Anyway. Seasons greetings to all. Hope you all have a real good one.


This is a personal blog, mainly for my own use. I am building a house with my own two hands, but I am learning alot of things as I go. I do not claim to know what I am doing, or if anything I do is even close to being done correctly or safely. So please, if you are planning on using any of my ideas or methods for your own use, please get professional advice before actually following through with your actions. I will not be held responsible for any injuries or damages of any kind caused by information or comments from this blog.


  1. Hello from Texas! Nice photos and your place is coming along so beautifully. You should stop today and give yourself a giant pat on the back.

    Although I have a goal to one year spend a full year in a "four-season" place or maybe a year in a very cold, snowy place, I can't imagine ongoing temps in the -6F category with snow that doesn't melt after a few days. My hat's off to you. 20 pounds of propane in six hours is crazy!

    I am saddened to learn that Tony is no longer with us. I was a follower of his blog for a good while. Then, during the summer, I got wrapped up in full-time work + the addition of summer school + the ending of the grant I worked for + the start of a new one, so I quit reading most blogs that I followed. I just didn't make the time. I hope his family is getting through, especially during this first holiday season with their Tony.

    Looking forward to future updates on your blog.

  2. And of course, I meant to say "without their Tony" in my comment above. Maybe it's a bit prophetic and he is with them...

  3. Certainly looking good to me, Mark! What a long way you've come in this past year!

    I hope that you have a great and merry Christmas and a safe holiday season!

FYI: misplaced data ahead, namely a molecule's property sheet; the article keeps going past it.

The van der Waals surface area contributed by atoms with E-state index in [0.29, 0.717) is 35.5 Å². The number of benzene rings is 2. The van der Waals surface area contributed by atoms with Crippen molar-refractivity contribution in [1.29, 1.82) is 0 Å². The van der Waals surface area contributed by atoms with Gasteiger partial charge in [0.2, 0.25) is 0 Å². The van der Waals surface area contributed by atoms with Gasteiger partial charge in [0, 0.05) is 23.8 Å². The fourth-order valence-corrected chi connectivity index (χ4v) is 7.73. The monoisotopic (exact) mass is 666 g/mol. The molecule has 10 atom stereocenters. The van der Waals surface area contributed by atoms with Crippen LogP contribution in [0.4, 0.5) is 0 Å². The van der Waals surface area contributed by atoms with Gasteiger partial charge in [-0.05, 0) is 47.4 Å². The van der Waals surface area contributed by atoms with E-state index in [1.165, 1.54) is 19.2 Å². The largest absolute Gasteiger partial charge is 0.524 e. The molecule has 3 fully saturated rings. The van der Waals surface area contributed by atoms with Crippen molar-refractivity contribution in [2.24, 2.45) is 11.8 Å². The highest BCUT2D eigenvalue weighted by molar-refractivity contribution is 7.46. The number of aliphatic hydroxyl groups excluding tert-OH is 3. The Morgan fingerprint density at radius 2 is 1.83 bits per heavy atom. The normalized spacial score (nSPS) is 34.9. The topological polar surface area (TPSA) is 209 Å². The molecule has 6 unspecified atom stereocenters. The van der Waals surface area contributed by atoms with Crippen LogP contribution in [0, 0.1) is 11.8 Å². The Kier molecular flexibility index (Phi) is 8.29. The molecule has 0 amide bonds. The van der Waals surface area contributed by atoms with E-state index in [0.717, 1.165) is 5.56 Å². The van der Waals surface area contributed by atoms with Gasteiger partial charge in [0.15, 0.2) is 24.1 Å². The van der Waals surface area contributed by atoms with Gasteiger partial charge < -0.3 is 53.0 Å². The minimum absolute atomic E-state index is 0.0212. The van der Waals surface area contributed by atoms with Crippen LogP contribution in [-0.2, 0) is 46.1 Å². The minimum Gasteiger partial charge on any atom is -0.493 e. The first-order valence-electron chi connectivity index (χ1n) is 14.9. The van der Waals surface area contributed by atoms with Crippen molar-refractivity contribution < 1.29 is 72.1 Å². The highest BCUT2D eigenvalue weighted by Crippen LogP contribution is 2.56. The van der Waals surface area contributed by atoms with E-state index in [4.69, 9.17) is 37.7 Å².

Take care, buddy!

  4. Hermit,
    Im so happy for you and all that you have accomplished throughout the year. You rock! ~Jen

  5. Won't all the heat go to the top?? Are there going to be doors to section off what you want to heat?

  6. Thanks Jeanie. I hope you have a real good Christmas.

  7. Thanks Gwen. I gave myself a good pat on the back. I'll probably be looking at this snow for a long time. April maybe? That propane probably has about 4-6 pounds left in the bottle when it pretends to be empty, so I'm probably using more like 15 pounds in 6 hours or so, but it just seems to quit putting out in the colder temps, unless you keep shaking the tank every few minutes. Propane actually kinda sucks sometimes. I knew what ya meant about Tony, I hope his family is coping good also.

  8. Thanks a bunch Jim. Sure does look alot different than it did this time last year. You have a Merry Christmas too Jim.

  9. Thanks Jen. YOU rock. Hope you have a very merry Christmas.

  10. Hey Frann. I'll be doing a lot of experimenting. One of the reasons that I built it small and tall was because heat does rise. If the heat source is in the basement, I think the basement would hold a good portion of it, but release it slowly to the upper floors. I'll have a ceiling fan and I will have other fans etc. I think the trick might be to keep the air moving, which would be easy if I'm there looking after things, but if not, a heat source in the basement should definately keep the important things from freezing for sure. I am kinda learning as I go though. I know when I had my propane heater in the the basement, it was nice an cozy down there. But when I run it on the main floor, it does warm me up, but not quite like the basement.

  11. Well it looks great and your going to have a very nice house.

  12. Thanks Frann. So far, I think you're right, but it's just a little too early to tell for sure.

  13. are you getting folds up there